So a Cowboy, a Monkey, a Hawky and an Utter Twite did mainland Shetland (4-11 October) and did it well.
Of course they'll say the Siberian Rubythroat was the bird of the trip, for me:
After the ritual humiliation of the security at Birmingham airport (much to the mirth of my colleagues), which had me down to my socks, trousers and shirt and with the metal detectors still going off and me fearing a cavity search, it was on to the plane on a dreary brummy morning. Off the plane at Aberdeen to heavy rain, an hour to dry off before getting wet and on to the plane for Shetland (I managed to bang my head getting on and off every plane and getting out of my seat each time). The weather hadn't improved at Sumburgh, but with news of "the bird" still present we donned our gear ready for a easy sibe spectacle. Four hours later, cold, wet and extremely pissed off, we did likewise, only to be back a few hours later when the bird was relocated a quarter of mile further down the village.
Another unseemly scrum ensued. All the best positions had been taken, but the hopeful were scattered around the extent of the property anywhere they could get a view of open ground in what was a well established, and vegetated garden. I held back as the others followed rumours of sightings, if this was the way I was going to see it then I was quite happy not to. Changed my tune rapidly when we had it to ourselves didn't I? The others got a few brief glimpses and were happy so we returned to the digs birding on the way. Somehow we managed 57 species on the first day and several bottles of wine.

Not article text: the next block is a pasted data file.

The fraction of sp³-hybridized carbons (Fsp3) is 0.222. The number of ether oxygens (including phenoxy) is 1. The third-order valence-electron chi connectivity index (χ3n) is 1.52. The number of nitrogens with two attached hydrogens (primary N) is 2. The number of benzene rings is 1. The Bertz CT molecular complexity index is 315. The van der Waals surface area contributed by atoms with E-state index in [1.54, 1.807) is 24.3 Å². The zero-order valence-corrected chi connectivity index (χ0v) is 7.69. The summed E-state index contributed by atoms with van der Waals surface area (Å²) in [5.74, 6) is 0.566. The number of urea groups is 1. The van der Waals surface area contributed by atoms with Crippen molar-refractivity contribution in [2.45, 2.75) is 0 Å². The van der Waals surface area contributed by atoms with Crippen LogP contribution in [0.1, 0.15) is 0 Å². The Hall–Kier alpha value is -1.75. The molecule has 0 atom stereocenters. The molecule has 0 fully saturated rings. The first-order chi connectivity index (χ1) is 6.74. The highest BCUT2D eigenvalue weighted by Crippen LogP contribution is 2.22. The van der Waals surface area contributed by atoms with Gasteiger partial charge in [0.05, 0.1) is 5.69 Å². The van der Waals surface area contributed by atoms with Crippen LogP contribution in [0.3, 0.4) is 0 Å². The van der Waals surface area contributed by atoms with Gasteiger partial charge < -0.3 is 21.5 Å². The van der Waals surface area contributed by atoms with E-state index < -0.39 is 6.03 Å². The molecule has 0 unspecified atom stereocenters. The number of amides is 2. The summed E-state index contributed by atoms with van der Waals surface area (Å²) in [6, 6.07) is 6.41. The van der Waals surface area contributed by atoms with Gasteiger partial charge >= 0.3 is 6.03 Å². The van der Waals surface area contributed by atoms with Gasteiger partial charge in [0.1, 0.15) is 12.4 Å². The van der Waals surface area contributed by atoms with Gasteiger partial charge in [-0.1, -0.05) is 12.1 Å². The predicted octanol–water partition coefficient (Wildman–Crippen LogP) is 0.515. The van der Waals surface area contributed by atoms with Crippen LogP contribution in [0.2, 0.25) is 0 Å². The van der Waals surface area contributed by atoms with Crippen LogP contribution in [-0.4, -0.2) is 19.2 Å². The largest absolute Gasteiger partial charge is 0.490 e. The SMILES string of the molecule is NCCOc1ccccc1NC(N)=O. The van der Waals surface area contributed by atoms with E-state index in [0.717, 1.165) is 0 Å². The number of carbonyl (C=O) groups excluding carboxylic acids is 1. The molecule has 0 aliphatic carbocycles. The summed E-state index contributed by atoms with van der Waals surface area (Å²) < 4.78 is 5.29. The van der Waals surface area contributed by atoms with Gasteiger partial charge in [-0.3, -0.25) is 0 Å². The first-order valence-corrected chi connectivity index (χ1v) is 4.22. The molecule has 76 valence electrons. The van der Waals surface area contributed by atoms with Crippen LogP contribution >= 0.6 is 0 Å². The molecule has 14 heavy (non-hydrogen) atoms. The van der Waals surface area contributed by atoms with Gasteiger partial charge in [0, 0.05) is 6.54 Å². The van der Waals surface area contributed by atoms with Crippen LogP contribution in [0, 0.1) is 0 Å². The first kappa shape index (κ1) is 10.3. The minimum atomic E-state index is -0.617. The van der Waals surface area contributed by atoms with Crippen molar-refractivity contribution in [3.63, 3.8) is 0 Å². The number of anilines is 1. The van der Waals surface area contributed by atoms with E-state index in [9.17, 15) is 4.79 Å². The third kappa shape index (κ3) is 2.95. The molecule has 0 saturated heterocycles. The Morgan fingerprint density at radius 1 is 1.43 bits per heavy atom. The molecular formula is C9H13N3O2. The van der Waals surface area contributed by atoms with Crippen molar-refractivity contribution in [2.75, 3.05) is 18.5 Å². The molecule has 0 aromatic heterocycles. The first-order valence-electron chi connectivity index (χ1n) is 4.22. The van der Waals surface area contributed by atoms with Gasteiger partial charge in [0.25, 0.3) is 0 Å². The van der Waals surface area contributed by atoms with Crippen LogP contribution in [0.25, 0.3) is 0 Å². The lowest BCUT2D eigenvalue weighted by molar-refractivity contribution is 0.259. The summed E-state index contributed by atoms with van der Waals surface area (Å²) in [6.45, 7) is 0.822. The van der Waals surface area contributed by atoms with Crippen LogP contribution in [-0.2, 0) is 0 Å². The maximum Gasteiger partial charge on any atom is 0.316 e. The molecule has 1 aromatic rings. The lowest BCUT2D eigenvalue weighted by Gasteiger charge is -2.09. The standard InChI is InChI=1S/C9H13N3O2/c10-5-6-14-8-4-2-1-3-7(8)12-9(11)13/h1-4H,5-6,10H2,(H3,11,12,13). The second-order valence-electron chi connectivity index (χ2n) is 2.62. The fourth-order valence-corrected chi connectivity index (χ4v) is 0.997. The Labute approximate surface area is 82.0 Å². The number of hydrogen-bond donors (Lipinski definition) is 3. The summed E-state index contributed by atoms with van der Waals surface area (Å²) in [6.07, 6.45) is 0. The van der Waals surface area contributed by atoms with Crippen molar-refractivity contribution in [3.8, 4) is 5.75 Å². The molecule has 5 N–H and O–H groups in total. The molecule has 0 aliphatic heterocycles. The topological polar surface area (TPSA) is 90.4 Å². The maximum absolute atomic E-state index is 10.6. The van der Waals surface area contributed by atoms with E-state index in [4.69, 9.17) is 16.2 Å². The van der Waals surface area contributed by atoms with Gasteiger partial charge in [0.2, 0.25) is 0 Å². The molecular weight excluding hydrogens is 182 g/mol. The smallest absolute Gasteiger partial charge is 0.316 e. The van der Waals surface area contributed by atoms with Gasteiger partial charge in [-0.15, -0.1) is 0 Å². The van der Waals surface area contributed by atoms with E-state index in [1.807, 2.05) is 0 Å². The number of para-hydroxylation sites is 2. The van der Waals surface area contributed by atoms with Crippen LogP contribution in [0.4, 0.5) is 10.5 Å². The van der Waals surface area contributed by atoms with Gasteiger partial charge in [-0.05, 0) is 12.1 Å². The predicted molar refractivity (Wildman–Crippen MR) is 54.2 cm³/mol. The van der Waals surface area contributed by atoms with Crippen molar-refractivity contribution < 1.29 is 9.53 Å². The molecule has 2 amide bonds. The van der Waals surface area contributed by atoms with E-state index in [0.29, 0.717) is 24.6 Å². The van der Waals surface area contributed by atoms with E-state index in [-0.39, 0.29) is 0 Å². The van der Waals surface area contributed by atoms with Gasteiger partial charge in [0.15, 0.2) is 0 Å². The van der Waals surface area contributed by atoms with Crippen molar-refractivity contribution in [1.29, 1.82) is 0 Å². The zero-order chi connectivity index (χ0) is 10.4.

The routine was established today, out at first line to check the lighthouse rosea and have a look at the sea. A Merlin flashed through, which was a good omen. We checked the quarries before quickly heading up to Sandwick for our private appointment with a certain Rubythroat. That well and truly bagged we did a circuit of Geosetter (Pied Flycatcher, Yellow-browed Warbler), Loch Spiggie (Whooper Swan, Slavonian Grebe, Goldeneye, Scaup) and finally Quendale (Whinchat). Then news of a Little Bunting at Boddam dragged us north again, which obligingly showed fairly smartly on the road while a few Red-breasted Merganzer idled out in the bay.